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Painting as an anti-anxiety/anti-depressant

Sometimes blogging makes me think too much and I need a break. Sometimes exercise is impossible due to injuries. The Salvation Army has saved my butt during several dark Alaskan winters by sponsoring an arts and crafts project called Transformed Treasures.  They give participants $50 worth of Salvation Army coupons in order to transform 3 items from their stores and then they are auctioned off in the spring. I have completed my three just in time to start rehearsals for a show.

As an unmarried woman without children I am conscious that I can not make my job or my blog or my home or my hobbies my life. I am an amateur at everything. Many people frown on this but it is my credo that if I stop loving something I should take a break from it. If I feel that something is taking on too much significance in my life, in that I am making it more important than my recovery, then I need to step back.  Obviously I can’t give up on everything. That’s what depression wants, so I have lots of alternative interests.   As an over active person, painting allows me to sit down and pursue something that has much more process than endgame.

In the past, I have painted sneakers, (trainers for you Brits) and  lamps in tribute to women artists. This year was just a fun bit of steampunk and Doctor Who. I have never painted reverse on glass so this was a great process of making mistakes and living with imperfection. Everything used was non-toxic. I especially liked aging the letter holder with acrylic paints added to watered down isopropyl alcohol and applied with a hand pump sprayer. What fun, and it looks like mold and patina.

Here is the distressed steampunk letter holder. The internet is great for finding old bills of lading and dirigible pictures to decorate with.

distressed steampunk letterholder Jcullinane Transformed Treasures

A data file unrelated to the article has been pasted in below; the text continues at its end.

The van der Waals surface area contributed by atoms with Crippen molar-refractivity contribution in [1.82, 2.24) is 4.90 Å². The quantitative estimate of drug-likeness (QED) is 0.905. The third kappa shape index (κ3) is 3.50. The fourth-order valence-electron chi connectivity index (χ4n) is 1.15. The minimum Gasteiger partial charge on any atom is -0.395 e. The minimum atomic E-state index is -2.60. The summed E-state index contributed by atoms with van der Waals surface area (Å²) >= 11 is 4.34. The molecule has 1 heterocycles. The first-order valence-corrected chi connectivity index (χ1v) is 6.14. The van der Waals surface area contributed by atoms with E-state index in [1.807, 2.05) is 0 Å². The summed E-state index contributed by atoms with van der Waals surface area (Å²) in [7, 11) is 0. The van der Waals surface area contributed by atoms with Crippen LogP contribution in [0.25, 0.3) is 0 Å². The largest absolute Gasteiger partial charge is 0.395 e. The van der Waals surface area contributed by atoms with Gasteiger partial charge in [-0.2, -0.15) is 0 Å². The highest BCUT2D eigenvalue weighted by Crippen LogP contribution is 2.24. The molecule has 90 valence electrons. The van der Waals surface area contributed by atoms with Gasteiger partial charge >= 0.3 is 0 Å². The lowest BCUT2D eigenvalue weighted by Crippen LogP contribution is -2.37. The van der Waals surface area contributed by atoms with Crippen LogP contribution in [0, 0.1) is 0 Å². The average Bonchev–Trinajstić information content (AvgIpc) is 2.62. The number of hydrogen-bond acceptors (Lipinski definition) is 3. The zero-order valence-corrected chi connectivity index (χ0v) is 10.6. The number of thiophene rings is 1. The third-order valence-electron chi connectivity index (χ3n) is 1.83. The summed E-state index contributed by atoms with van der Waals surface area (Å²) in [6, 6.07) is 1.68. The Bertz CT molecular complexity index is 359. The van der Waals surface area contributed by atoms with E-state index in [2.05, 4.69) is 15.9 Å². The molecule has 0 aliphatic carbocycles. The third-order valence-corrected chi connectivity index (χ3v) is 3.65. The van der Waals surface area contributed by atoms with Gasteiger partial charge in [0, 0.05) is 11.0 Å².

Old School is new school again. Get off line. Write notes and letters.

Here are my Doctor Who plates. Who knows why I love this show so much? The multiethnic cast? The great British actors? The broad themes of human struggle and humor that echo the original Star Trek?

DoctorWhoDarlekplateJcullinanetransformedtreasures.jpg

I’m not really sure if there is a market for a Darlek dinner plate. I believe a child or diehard adult fan would appreciate it. It looks a little angry but perhaps angry dinner plates can be a new thing? It’s therapeutic to make something that speaks to oneself and hope that the spirit moves someone else. Even though it is not a terribly original idea, it’s still an odd one and I am proud of that.

The first piece I made is the Tardis plate which is a bit rough around the edges as I was just learning to paint on the reverse and get the lettering right.  But it does have transparent windows which are cool.

DoctorWhoTardisplatejcullinanetransformedtreasures

It looks like the Tardis is falling rather than flying but she often does that. I believe it will be a nice plate for fish sticks and pudding dip.

I’m happy to be giving these away.  I just hope I spelled everything right. If not they don’t have my name on them. I feel a bit less anxious but that could also be all the chocolate I’ve been eating. Bon Appetit.